Georgakakis, Didier. (2009) Bringing Elites Sociology Back in European Integration Theories: A Case Study Based on Commissioners and Directors General. In: UNSPECIFIED. (Submitted)
Founded on an analysis of biographies and carriers of top‐rank officials and members of the European Commission, this paper suggest that a lot of recent polemic within the EU Institutions (such as Verheugen controversy, Kinnock reform, etc.) are the expressions of the tensions originating from socio‐morphological transformations. To put it simply, the gap between the members and the officials of the Commission has never been so wide on this score. Commissioners seem to be gaining in political capitals to the detriment of a professional commitment in European politics, which implies for example a minimum degree of attendance in the political space of the EU or the accumulation of capitals relating to this space. Conversely, the top‐level officials increasingly appear to owe their positions to long‐term investment in institutions involving the production and, simultaneously, the accumulation of European capitals, a general tendency whereof the meaning is precisely questioned within the conjuncture of the Kinnock reform and more widely that of the political issues which characterised the mid 2000s. Beyond the conventional issue of the differentiation or de‐differentiation processes of the political and administrative elites, this approach enables to underline the unique relationship between these staff categories in the case of the EU and to point out, to a greater extent, an opposition between temporary and intermittent staff which seems to be a correct indicator of inequal objectivation process of the European institutions.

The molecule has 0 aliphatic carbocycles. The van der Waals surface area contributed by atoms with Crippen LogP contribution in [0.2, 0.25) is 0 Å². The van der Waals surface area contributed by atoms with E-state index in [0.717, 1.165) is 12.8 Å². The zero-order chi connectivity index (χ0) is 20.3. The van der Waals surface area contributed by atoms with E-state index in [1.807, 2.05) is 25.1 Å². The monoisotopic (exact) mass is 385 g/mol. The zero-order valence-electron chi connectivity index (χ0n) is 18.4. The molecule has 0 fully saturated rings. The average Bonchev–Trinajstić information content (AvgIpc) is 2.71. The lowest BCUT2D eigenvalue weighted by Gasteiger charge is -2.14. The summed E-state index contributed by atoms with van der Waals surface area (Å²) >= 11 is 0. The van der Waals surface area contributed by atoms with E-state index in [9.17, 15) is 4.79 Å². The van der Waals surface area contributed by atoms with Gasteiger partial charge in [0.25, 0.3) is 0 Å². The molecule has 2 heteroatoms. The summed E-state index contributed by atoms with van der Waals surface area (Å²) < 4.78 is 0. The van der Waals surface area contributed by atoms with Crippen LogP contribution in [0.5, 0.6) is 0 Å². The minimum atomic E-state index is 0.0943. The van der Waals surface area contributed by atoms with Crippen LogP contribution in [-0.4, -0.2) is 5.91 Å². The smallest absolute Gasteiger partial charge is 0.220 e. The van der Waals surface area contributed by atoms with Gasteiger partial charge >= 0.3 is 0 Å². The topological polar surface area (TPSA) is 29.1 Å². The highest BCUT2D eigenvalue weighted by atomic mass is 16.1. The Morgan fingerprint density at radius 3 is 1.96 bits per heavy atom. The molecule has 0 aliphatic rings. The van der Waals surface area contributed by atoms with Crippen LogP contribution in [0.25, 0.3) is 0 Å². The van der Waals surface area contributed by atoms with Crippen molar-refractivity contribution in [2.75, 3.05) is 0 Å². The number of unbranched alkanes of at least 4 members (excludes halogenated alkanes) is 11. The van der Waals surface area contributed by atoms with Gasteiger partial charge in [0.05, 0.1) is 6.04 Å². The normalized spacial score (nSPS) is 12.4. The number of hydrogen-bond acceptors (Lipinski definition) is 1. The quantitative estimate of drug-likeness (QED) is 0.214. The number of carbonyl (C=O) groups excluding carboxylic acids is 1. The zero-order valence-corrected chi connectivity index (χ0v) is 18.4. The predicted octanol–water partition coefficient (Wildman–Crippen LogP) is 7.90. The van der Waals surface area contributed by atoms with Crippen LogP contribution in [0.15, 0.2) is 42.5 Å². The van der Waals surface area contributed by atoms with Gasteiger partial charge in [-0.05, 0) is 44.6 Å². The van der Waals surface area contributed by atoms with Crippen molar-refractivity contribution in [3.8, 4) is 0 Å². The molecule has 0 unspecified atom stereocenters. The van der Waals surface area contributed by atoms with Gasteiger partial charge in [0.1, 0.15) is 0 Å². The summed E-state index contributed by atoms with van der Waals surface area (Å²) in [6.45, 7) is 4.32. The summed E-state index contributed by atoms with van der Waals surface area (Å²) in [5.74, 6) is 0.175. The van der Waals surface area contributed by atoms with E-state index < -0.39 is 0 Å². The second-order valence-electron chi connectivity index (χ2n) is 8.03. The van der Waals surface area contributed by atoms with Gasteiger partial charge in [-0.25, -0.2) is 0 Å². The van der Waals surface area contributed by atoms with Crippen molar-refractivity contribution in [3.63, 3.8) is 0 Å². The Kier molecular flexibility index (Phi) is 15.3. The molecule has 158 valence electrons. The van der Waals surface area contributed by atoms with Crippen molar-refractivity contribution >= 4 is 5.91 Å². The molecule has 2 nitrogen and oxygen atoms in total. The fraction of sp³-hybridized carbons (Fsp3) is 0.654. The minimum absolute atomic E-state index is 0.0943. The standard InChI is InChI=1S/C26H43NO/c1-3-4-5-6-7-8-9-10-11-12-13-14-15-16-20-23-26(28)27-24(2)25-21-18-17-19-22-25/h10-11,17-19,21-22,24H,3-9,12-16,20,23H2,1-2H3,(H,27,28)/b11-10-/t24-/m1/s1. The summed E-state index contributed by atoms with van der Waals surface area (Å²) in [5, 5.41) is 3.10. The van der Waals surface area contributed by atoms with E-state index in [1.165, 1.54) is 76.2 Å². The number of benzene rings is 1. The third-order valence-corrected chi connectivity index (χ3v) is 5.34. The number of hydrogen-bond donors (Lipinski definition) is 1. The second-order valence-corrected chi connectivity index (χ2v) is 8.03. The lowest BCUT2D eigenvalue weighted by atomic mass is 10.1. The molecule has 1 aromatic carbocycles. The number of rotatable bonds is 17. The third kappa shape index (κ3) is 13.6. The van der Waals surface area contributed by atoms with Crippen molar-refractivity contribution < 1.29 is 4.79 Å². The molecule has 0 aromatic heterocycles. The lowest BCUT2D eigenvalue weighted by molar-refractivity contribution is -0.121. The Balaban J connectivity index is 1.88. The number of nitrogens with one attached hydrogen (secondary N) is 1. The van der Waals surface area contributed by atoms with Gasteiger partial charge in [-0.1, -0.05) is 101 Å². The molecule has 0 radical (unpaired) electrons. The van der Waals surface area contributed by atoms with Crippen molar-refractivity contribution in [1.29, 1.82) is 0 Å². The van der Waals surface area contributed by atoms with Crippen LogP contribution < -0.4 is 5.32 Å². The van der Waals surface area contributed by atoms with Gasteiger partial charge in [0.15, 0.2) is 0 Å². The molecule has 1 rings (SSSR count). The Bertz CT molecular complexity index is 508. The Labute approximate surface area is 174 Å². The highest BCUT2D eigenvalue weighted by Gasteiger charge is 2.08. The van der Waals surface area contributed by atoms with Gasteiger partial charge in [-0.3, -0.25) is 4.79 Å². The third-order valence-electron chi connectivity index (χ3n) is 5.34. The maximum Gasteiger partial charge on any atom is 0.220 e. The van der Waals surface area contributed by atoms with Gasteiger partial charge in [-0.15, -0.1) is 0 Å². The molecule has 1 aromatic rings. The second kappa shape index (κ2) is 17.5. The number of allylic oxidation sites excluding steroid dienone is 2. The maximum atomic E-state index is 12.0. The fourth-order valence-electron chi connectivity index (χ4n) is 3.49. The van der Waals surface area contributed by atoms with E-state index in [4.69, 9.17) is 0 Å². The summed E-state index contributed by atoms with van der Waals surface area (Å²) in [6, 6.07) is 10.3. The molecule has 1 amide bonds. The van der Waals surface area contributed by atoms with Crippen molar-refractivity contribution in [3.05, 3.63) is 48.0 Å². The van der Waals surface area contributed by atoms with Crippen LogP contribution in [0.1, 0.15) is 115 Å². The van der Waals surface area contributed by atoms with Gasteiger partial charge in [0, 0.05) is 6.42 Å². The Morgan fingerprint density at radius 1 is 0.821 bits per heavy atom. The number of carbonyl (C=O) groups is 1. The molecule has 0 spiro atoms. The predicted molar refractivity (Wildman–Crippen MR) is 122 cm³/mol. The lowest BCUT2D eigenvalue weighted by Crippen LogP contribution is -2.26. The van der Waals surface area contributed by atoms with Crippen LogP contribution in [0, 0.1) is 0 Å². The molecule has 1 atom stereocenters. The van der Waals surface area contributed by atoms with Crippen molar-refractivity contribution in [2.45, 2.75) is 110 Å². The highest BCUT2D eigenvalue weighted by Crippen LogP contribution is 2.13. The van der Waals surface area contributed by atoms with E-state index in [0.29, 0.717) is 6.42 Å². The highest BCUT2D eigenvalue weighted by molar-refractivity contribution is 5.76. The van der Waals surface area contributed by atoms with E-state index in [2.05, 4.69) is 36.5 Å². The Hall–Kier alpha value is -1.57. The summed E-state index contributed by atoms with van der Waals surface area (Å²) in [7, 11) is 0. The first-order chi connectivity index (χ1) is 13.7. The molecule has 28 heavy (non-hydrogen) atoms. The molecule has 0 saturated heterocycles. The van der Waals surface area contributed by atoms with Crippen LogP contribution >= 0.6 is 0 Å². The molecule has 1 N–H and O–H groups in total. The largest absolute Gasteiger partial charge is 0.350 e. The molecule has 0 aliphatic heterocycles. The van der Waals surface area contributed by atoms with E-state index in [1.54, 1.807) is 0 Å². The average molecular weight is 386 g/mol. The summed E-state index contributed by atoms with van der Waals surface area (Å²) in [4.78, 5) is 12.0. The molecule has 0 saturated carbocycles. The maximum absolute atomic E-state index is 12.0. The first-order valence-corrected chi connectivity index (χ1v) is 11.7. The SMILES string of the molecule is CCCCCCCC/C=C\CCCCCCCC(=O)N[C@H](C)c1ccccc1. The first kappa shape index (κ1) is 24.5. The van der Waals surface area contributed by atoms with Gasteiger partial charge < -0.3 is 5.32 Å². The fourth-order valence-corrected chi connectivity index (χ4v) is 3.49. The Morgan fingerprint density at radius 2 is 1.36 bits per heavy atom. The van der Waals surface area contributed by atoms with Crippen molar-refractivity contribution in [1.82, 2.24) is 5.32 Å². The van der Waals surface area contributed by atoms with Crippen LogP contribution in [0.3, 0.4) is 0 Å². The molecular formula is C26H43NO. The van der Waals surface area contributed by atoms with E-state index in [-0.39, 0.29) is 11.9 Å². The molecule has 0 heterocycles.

|Social Networking:|| |
Actions (login required)